heretofore did not exist. Again, you make a blanket statement without supporting facts. How recent is this new freedom? Over 40 years ago my wife, my sister-in-law, her husband, and I enjoyed some drinks at the poolside bar at the Ice Palace on Fire Island watching the Miss Fire Island Pageant. The pageant is basically drags on parade. From my perspective, I did not see anyone who looked inhibited or oppressed.

          The LGBTQ and BLM movements are very useful to politicians and progressives because they are used to divide us as a nation. The left and the right use these issues to lock in their supporters and then work on the middle. Regrettably, the media, entertainment, and big tech are squarely rooting for the progressives so picking off the center is not that difficult. If the U.S. is such a racist, bigoted, oppressive country, why are so many people breaking down the doors to get here?

          In general, I have no use for any type of Pride month, week, or day. These pride proclamations are a political ploy to garner votes by pandering. For example, FDR created Columbus Day to appeal to the Italian ancestry constituency.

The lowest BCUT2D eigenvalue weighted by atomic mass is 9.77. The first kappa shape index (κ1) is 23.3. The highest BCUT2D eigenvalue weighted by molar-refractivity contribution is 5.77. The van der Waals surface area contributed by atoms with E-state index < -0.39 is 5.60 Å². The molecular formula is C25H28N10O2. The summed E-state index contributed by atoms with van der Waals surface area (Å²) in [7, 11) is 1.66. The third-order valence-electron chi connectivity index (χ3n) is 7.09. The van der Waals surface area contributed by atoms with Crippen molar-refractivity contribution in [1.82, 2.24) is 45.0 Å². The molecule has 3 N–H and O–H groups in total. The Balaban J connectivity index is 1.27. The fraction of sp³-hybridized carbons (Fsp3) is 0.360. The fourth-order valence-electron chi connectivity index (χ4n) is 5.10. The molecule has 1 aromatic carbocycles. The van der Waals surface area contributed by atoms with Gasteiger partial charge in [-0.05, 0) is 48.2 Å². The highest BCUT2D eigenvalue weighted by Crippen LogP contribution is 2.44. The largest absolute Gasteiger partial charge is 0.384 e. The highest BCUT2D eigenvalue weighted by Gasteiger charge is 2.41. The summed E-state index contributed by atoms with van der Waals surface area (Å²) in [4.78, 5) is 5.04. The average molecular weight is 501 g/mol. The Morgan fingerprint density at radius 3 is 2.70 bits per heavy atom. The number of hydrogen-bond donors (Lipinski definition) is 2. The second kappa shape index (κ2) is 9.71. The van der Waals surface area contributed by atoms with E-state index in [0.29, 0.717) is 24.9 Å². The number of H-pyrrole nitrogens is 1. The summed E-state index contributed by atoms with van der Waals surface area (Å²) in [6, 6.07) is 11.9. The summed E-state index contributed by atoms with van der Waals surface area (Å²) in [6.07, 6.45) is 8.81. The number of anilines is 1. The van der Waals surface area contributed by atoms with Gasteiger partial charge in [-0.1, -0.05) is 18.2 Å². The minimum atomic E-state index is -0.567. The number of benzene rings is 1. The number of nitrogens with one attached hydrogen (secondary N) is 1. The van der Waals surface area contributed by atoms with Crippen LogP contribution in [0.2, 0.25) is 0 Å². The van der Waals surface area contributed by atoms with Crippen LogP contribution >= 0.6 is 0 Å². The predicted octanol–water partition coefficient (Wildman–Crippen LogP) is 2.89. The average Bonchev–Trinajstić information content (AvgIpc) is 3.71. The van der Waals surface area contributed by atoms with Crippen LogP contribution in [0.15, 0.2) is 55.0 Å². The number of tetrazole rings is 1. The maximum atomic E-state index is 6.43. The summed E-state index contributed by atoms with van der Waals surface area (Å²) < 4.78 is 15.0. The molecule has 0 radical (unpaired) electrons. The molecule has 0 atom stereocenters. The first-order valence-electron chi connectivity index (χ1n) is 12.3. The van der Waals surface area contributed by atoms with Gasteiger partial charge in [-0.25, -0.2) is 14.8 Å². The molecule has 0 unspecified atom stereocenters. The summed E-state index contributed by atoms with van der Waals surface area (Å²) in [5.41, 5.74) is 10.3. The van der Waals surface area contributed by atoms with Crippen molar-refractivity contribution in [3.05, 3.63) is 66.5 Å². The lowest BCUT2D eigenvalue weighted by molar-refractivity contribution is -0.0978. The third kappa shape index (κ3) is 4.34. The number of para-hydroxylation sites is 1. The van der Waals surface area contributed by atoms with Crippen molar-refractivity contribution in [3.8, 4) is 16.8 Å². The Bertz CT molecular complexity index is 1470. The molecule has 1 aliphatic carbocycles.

I would like to see it fashionable to have pride in country, pride in hard work, pride in accomplishment, and pride in a person’s content of character. Why have all these virtues been under attack for decades if not to divide us?

          • 1. I’m sorry if the word “bigot” seems like it’s directed at you. You may want to refer to my reply to johnburger2013, where I clarify that my prescribed approach to bigots should work even better on people who are not actually bigots. I’ll draw more of a distinction in the future.

            I cannot use the word “zealot” (a person with strong beliefs about which they are passionate) as a substitute for “bigot” (a person who has preconceived opinions about a group of people and is resistant to updating those beliefs) because they are not synonyms. Not all bigots are zealots and vice versa.